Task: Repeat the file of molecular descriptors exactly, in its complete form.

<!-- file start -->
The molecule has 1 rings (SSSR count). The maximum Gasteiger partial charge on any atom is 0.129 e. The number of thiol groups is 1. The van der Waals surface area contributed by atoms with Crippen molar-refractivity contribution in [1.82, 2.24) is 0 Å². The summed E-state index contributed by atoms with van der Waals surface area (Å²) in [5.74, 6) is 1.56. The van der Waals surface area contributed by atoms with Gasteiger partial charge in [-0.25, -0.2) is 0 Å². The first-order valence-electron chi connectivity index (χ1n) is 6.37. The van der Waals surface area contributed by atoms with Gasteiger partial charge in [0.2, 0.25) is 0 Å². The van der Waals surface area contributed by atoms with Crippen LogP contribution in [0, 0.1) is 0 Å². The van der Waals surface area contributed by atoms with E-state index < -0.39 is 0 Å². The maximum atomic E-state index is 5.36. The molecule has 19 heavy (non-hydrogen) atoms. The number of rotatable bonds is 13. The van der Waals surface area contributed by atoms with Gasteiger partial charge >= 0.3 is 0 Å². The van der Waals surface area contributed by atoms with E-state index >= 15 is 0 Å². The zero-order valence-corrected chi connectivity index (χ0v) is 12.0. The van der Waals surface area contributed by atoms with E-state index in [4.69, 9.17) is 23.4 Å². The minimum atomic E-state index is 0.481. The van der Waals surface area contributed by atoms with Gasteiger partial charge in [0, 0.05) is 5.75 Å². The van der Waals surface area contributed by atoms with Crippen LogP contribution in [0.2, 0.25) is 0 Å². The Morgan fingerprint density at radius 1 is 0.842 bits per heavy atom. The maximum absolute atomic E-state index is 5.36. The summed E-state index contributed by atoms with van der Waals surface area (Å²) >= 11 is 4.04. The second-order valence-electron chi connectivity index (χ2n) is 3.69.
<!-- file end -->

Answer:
The molecule has 1 rings (SSSR count). The maximum Gasteiger partial charge on any atom is 0.129 e. The number of thiol groups is 1. The van der Waals surface area contributed by atoms with Crippen molar-refractivity contribution in [1.82, 2.24) is 0 Å². The summed E-state index contributed by atoms with van der Waals surface area (Å²) in [5.74, 6) is 1.56. The van der Waals surface area contributed by atoms with Gasteiger partial charge in [-0.25, -0.2) is 0 Å². The first-order valence-electron chi connectivity index (χ1n) is 6.37. The van der Waals surface area contributed by atoms with Gasteiger partial charge in [0.2, 0.25) is 0 Å². The van der Waals surface area contributed by atoms with Crippen LogP contribution in [0, 0.1) is 0 Å². The van der Waals surface area contributed by atoms with E-state index < -0.39 is 0 Å². The maximum atomic E-state index is 5.36. The molecule has 19 heavy (non-hydrogen) atoms. The number of rotatable bonds is 13. The van der Waals surface area contributed by atoms with Gasteiger partial charge >= 0.3 is 0 Å². The van der Waals surface area contributed by atoms with E-state index >= 15 is 0 Å². The zero-order valence-corrected chi connectivity index (χ0v) is 12.0. The van der Waals surface area contributed by atoms with E-state index in [4.69, 9.17) is 23.4 Å². The minimum atomic E-state index is 0.481. The van der Waals surface area contributed by atoms with Gasteiger partial charge in [0, 0.05) is 5.75 Å². The van der Waals surface area contributed by atoms with Crippen LogP contribution in [0.2, 0.25) is 0 Å². The Morgan fingerprint density at radius 1 is 0.842 bits per heavy atom. The maximum absolute atomic E-state index is 5.36. The summed E-state index contributed by atoms with van der Waals surface area (Å²) >= 11 is 4.04. The second-order valence-electron chi connectivity index (χ2n) is 3.69.